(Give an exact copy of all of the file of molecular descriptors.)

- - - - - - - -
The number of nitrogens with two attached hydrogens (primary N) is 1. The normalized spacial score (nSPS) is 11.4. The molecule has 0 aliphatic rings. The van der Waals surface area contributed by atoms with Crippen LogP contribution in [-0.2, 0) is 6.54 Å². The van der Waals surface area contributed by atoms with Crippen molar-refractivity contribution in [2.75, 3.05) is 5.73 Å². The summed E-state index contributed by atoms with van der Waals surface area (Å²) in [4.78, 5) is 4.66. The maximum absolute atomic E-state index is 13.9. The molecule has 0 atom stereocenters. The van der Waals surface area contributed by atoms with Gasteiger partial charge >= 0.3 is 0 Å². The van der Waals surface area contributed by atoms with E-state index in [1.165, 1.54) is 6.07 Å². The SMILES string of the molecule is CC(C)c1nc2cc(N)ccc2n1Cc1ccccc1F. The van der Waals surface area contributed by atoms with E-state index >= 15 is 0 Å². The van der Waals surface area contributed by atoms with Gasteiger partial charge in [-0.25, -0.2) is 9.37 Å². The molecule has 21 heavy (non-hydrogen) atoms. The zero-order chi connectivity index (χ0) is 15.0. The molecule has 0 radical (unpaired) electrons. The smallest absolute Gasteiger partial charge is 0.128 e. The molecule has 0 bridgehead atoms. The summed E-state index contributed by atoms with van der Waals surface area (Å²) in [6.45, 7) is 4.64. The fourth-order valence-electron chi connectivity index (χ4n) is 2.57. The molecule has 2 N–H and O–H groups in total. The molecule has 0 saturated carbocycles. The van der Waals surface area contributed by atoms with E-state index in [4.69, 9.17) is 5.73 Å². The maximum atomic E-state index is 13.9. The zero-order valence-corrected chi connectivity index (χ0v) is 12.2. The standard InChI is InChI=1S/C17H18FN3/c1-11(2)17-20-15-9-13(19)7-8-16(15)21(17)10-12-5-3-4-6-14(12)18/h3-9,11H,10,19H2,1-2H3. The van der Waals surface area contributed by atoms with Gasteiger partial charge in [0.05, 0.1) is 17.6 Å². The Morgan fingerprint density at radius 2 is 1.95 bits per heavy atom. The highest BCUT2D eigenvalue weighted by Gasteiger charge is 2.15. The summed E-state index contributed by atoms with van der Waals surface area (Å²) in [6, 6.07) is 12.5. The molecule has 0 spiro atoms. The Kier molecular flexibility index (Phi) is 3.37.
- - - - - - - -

The number of nitrogens with two attached hydrogens (primary N) is 1. The normalized spacial score (nSPS) is 11.4. The molecule has 0 aliphatic rings. The van der Waals surface area contributed by atoms with Crippen LogP contribution in [-0.2, 0) is 6.54 Å². The van der Waals surface area contributed by atoms with Crippen molar-refractivity contribution in [2.75, 3.05) is 5.73 Å². The summed E-state index contributed by atoms with van der Waals surface area (Å²) in [4.78, 5) is 4.66. The maximum absolute atomic E-state index is 13.9. The molecule has 0 atom stereocenters. The van der Waals surface area contributed by atoms with Gasteiger partial charge >= 0.3 is 0 Å². The van der Waals surface area contributed by atoms with E-state index in [1.165, 1.54) is 6.07 Å². The SMILES string of the molecule is CC(C)c1nc2cc(N)ccc2n1Cc1ccccc1F. The van der Waals surface area contributed by atoms with E-state index >= 15 is 0 Å². The van der Waals surface area contributed by atoms with Gasteiger partial charge in [-0.25, -0.2) is 9.37 Å². The molecule has 21 heavy (non-hydrogen) atoms. The zero-order chi connectivity index (χ0) is 15.0. The molecule has 0 radical (unpaired) electrons. The smallest absolute Gasteiger partial charge is 0.128 e. The molecule has 0 bridgehead atoms. The summed E-state index contributed by atoms with van der Waals surface area (Å²) in [6.45, 7) is 4.64. The fourth-order valence-electron chi connectivity index (χ4n) is 2.57. The molecule has 2 N–H and O–H groups in total. The molecule has 0 saturated carbocycles. The van der Waals surface area contributed by atoms with E-state index in [4.69, 9.17) is 5.73 Å². The maximum atomic E-state index is 13.9. The zero-order valence-corrected chi connectivity index (χ0v) is 12.2. The standard InChI is InChI=1S/C17H18FN3/c1-11(2)17-20-15-9-13(19)7-8-16(15)21(17)10-12-5-3-4-6-14(12)18/h3-9,11H,10,19H2,1-2H3. The van der Waals surface area contributed by atoms with Gasteiger partial charge in [0.05, 0.1) is 17.6 Å². The Morgan fingerprint density at radius 2 is 1.95 bits per heavy atom. The highest BCUT2D eigenvalue weighted by Gasteiger charge is 2.15. The summed E-state index contributed by atoms with van der Waals surface area (Å²) in [6, 6.07) is 12.5. The molecule has 0 spiro atoms. The Kier molecular flexibility index (Phi) is 3.37.